Pathways Toward Zero-Carbon Electricity Required for Climate Stabilization
3. September 2017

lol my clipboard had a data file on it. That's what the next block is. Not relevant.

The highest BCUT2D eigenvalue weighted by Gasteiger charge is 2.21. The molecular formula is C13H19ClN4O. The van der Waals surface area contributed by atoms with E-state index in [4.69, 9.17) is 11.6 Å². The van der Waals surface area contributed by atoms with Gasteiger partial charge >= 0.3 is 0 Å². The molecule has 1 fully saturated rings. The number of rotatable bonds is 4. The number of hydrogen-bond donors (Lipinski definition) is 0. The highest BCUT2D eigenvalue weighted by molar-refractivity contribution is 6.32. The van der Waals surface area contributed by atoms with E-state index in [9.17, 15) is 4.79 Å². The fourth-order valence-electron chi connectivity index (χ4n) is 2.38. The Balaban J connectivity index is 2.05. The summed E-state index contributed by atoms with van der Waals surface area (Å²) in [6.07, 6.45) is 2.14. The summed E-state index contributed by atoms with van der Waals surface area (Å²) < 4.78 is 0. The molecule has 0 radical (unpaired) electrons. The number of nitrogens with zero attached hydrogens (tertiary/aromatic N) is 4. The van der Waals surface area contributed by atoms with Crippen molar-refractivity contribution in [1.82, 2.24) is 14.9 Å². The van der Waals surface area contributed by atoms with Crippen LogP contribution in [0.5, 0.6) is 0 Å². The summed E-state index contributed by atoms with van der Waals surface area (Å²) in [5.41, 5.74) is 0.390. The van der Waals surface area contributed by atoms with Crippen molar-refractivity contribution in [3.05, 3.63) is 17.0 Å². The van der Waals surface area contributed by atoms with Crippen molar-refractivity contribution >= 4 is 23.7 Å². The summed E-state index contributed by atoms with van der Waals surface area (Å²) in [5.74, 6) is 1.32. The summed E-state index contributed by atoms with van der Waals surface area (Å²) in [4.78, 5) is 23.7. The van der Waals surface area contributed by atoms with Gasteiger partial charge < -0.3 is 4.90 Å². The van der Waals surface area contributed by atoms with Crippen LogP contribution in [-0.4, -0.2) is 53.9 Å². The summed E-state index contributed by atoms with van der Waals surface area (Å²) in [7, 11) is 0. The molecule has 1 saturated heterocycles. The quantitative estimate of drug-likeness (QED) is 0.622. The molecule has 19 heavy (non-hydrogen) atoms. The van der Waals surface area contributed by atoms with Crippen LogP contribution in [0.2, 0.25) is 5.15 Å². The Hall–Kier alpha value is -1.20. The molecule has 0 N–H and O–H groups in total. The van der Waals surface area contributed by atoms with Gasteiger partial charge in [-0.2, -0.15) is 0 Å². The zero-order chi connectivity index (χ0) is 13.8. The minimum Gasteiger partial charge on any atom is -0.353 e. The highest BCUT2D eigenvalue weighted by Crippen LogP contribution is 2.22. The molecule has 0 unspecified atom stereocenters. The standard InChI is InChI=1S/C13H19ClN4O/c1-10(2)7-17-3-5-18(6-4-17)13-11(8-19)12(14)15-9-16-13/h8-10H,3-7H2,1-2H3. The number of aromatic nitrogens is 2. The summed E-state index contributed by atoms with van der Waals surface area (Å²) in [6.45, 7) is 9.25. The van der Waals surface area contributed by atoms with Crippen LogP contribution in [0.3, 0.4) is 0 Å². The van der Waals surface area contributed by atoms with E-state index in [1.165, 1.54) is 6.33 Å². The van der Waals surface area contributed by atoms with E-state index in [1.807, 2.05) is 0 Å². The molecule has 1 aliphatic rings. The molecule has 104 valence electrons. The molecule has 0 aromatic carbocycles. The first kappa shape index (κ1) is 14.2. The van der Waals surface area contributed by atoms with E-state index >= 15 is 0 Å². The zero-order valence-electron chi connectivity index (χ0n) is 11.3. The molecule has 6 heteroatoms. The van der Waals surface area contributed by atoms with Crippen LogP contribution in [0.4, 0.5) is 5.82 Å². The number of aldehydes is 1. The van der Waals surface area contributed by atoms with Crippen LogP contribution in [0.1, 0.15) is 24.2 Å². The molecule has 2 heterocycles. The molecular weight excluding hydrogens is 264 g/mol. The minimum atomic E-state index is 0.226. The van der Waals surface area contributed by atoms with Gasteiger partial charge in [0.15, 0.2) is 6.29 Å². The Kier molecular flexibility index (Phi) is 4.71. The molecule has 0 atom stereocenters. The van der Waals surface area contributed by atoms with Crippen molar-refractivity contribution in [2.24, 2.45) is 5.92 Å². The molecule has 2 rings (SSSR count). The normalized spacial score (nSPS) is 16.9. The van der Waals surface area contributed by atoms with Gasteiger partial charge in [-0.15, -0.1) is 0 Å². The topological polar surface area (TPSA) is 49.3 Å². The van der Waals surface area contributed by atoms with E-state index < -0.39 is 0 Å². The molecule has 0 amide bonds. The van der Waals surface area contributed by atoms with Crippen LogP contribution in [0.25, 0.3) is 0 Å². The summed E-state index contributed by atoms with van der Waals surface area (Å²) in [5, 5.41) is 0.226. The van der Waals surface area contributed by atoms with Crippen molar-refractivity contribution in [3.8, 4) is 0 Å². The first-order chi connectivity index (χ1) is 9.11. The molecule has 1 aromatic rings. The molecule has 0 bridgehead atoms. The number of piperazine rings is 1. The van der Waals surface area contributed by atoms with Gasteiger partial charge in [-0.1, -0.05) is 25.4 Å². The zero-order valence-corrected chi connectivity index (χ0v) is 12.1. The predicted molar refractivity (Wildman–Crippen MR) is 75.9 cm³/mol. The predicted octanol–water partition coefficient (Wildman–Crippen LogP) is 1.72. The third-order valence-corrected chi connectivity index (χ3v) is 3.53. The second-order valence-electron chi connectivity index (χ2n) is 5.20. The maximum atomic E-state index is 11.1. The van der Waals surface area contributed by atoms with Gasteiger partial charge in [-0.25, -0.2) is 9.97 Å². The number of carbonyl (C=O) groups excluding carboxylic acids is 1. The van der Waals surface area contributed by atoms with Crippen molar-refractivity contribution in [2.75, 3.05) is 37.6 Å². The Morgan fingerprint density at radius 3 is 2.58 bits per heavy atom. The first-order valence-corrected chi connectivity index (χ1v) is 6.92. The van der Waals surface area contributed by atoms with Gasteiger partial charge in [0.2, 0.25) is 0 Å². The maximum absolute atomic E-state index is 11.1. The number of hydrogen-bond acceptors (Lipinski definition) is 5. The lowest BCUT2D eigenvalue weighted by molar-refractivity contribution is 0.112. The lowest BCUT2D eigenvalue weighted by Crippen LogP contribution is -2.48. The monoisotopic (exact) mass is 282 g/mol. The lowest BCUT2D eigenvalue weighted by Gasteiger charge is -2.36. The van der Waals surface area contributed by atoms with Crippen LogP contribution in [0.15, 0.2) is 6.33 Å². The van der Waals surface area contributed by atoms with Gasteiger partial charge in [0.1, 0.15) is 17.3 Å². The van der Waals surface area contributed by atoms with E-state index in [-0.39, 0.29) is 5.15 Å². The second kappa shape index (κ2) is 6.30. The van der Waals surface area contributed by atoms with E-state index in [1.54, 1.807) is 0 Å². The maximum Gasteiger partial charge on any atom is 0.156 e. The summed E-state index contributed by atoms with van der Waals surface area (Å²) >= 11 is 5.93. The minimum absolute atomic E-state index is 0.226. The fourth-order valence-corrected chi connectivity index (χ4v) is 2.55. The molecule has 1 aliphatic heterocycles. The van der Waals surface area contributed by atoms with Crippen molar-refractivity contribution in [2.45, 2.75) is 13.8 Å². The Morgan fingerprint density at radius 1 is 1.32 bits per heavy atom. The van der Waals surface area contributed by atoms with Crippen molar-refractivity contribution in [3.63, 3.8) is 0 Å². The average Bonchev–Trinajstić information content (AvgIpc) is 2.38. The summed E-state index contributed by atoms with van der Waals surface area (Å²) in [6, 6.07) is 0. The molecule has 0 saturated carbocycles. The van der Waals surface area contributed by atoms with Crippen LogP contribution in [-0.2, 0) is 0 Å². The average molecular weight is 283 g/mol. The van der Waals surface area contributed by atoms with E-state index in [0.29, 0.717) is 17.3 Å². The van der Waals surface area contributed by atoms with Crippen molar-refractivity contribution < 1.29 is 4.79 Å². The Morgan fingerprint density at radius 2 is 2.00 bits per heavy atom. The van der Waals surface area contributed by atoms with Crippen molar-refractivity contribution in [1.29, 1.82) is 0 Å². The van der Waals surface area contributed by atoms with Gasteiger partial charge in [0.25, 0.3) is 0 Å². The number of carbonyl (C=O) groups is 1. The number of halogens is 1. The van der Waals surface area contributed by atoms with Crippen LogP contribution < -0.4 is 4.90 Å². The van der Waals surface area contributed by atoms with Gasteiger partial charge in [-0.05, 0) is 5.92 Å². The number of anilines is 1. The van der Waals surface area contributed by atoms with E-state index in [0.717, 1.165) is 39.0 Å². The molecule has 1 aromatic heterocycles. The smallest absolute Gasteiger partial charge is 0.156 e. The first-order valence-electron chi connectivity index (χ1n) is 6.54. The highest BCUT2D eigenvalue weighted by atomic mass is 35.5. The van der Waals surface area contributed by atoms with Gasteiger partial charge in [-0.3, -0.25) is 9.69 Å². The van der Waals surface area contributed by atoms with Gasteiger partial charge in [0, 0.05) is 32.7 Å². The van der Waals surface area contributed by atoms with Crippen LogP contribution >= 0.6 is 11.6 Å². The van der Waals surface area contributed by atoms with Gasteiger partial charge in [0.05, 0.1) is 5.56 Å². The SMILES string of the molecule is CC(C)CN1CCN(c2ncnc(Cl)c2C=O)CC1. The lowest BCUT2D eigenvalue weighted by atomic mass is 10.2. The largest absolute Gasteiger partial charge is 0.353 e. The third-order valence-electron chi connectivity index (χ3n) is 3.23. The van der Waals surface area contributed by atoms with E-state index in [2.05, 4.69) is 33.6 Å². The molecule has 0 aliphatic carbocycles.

This paper, published by the Inter-American Development Bank (IDB) covers three policy-relevant aspects of the carbon content of electricity that are well established among integrated assessment models but under-discussed in the policy debate. First, climate stabilization at any level from 2◦C to 3◦C requires the carbon content of electricity to decrease quickly and become almost carbon-free before the end of the century. As such, the question for policy makers is not whether to decarbonize electricity but when to do it. Second, decarbonization of electricity is still possible and required if some of the key zero-carbon technologies – such as nuclear power or carbon capture and storage – turn out to be unavailable. Third, progresive decarbonization of electricity is part of every country's costeffective means of contributing to climate stabilization. In addition, this paper provides costeffective pathways of the carbon content of electricity – extracted from the results of AMPERE, a recent integrated assessment model comparison study, and the IPCC AR5 database. These pathways can be used to benchmark existing decarbonization targets, such as those set by the European Energy Roadmap or the Clean Power Plan in the United States, or inform new policies in other countries. These pathways can also be used to assess the desirable uptake rates of electric and plug-in hybrid vehicles, electric stoves and heat pumps, industrial electric furnaces,or other electrification technologies.